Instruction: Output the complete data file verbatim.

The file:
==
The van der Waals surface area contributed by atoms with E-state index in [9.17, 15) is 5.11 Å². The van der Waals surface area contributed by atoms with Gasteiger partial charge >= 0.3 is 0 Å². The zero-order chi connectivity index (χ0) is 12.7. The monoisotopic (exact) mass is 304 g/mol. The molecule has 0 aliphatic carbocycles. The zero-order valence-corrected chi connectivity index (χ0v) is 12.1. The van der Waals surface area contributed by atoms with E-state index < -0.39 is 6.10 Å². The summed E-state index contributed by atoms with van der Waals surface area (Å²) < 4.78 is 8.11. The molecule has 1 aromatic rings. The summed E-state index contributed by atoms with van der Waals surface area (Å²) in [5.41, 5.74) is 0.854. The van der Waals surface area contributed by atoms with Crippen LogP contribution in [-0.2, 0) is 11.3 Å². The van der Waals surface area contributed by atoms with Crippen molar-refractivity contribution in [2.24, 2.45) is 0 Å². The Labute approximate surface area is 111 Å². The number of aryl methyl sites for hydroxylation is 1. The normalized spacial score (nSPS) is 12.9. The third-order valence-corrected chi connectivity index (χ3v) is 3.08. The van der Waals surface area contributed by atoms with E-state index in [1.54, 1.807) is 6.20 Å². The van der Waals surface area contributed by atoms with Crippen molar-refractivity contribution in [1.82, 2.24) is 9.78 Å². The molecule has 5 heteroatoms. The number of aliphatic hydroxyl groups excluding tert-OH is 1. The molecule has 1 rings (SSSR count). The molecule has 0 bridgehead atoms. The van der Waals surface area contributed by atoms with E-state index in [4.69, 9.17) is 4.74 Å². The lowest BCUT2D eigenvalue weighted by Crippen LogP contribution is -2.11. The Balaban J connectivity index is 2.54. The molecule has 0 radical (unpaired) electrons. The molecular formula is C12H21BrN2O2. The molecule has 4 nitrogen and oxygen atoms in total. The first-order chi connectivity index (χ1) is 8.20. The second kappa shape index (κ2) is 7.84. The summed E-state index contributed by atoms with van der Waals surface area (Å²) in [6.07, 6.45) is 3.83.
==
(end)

The van der Waals surface area contributed by atoms with E-state index in [9.17, 15) is 5.11 Å². The van der Waals surface area contributed by atoms with Gasteiger partial charge >= 0.3 is 0 Å². The zero-order chi connectivity index (χ0) is 12.7. The monoisotopic (exact) mass is 304 g/mol. The molecule has 0 aliphatic carbocycles. The zero-order valence-corrected chi connectivity index (χ0v) is 12.1. The van der Waals surface area contributed by atoms with E-state index < -0.39 is 6.10 Å². The summed E-state index contributed by atoms with van der Waals surface area (Å²) < 4.78 is 8.11. The molecule has 1 aromatic rings. The summed E-state index contributed by atoms with van der Waals surface area (Å²) in [5.41, 5.74) is 0.854. The van der Waals surface area contributed by atoms with Crippen LogP contribution in [-0.2, 0) is 11.3 Å². The van der Waals surface area contributed by atoms with Crippen molar-refractivity contribution in [2.24, 2.45) is 0 Å². The Labute approximate surface area is 111 Å². The number of aryl methyl sites for hydroxylation is 1. The normalized spacial score (nSPS) is 12.9. The third-order valence-corrected chi connectivity index (χ3v) is 3.08. The van der Waals surface area contributed by atoms with E-state index in [1.54, 1.807) is 6.20 Å². The van der Waals surface area contributed by atoms with Crippen molar-refractivity contribution in [1.82, 2.24) is 9.78 Å². The molecule has 5 heteroatoms. The number of aliphatic hydroxyl groups excluding tert-OH is 1. The molecule has 1 rings (SSSR count). The molecule has 0 bridgehead atoms. The van der Waals surface area contributed by atoms with E-state index in [4.69, 9.17) is 4.74 Å². The lowest BCUT2D eigenvalue weighted by Crippen LogP contribution is -2.11. The Balaban J connectivity index is 2.54. The molecule has 0 radical (unpaired) electrons. The molecular formula is C12H21BrN2O2. The molecule has 4 nitrogen and oxygen atoms in total. The first-order chi connectivity index (χ1) is 8.20. The second kappa shape index (κ2) is 7.84. The summed E-state index contributed by atoms with van der Waals surface area (Å²) in [6.07, 6.45) is 3.83.